Though his remarks were offered up as a kind of reassurance that gay athletes participating in next month’s Sochi Olympic games need not fear for their safety, Russian President Vladimir Putin on Friday instead added fuel to a long-simmering international fracas.
“One can feel calm and at ease,” he said. Fine and good. The problem came in the follow-up: “Just leave kids alone, please.”
The ominous request is consistent with his government’s focus on preventing acceptance of homosexuality. Last year, a harsh new law intended to block “propaganda of nontraditional sexual practices” was imposed, serving as a useful means to ban gay rights parades and discourage any kind of public discussion about the issue. Plenty of controversy followed, but as the games are set to proceed in a matter of weeks, the question becomes one of how Russian citizens interpret their president’s remarks. One of the more troubling recent Russian sociocultural devlopments is the rise of the Occupy-Pedofilyay movement: a gang of rightwing thugs who brutalize gay youth and record their exploits on camera. There was a surge of this activity in response to last year’s law, a string of beatings and routine harassment. It’s not hard to imagine them getting similarly inspired by Putin’s remarks. Of course, he likely wants to avoid a PR disaster where one or several teams are so outraged by anti-gay violence that they refuse to participate at the last moment. And yet he clearly has not been bothered by most international leaders’ refusal to participate directly, sending delegations instead.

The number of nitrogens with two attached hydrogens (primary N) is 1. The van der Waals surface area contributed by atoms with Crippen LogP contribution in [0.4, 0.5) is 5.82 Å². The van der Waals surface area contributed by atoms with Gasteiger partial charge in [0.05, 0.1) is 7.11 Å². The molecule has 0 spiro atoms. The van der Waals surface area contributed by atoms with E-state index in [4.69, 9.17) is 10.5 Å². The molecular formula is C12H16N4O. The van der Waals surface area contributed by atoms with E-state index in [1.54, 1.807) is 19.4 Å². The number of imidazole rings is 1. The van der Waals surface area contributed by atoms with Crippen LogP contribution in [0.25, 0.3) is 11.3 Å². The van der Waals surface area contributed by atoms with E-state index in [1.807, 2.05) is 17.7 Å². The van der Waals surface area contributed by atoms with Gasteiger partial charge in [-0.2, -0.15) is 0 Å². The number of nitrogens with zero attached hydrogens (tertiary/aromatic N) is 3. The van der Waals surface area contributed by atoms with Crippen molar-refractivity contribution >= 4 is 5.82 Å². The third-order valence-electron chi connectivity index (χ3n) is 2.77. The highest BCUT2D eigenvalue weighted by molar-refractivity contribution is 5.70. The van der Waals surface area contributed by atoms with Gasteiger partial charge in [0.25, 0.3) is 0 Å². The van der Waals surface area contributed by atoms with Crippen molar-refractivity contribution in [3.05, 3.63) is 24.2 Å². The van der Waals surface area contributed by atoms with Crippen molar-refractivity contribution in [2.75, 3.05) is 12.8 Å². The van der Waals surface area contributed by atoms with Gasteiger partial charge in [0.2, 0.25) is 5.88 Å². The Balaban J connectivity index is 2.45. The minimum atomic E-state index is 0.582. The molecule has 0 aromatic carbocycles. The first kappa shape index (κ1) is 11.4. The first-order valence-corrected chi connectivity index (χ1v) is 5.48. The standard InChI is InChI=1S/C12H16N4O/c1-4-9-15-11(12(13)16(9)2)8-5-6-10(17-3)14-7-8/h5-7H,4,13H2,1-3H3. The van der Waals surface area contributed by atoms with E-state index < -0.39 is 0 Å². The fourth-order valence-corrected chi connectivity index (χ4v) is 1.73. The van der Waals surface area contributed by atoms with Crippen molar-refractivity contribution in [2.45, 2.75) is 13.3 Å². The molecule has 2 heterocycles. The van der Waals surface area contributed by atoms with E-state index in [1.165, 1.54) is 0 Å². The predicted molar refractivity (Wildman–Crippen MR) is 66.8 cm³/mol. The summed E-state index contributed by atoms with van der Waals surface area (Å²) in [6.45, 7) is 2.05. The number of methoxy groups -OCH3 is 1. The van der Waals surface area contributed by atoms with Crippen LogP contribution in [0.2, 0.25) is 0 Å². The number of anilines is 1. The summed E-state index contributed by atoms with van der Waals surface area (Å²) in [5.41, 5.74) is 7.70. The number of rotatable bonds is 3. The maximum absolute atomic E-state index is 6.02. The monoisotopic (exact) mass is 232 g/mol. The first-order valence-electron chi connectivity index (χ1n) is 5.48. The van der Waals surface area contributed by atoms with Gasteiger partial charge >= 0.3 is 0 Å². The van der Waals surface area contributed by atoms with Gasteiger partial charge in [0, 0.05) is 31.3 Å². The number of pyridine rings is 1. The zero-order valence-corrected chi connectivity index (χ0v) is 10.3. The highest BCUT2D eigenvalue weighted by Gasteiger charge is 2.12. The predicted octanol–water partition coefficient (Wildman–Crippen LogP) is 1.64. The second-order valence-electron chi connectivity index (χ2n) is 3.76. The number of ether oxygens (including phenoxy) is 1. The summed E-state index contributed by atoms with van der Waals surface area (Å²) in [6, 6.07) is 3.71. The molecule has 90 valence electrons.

Most likely, the massive security apparatus put in place will ensure the safety of all athletes, gay or otherwise. Russia’s gay citizens, on the other hand, are still left out in the cold (so to speak).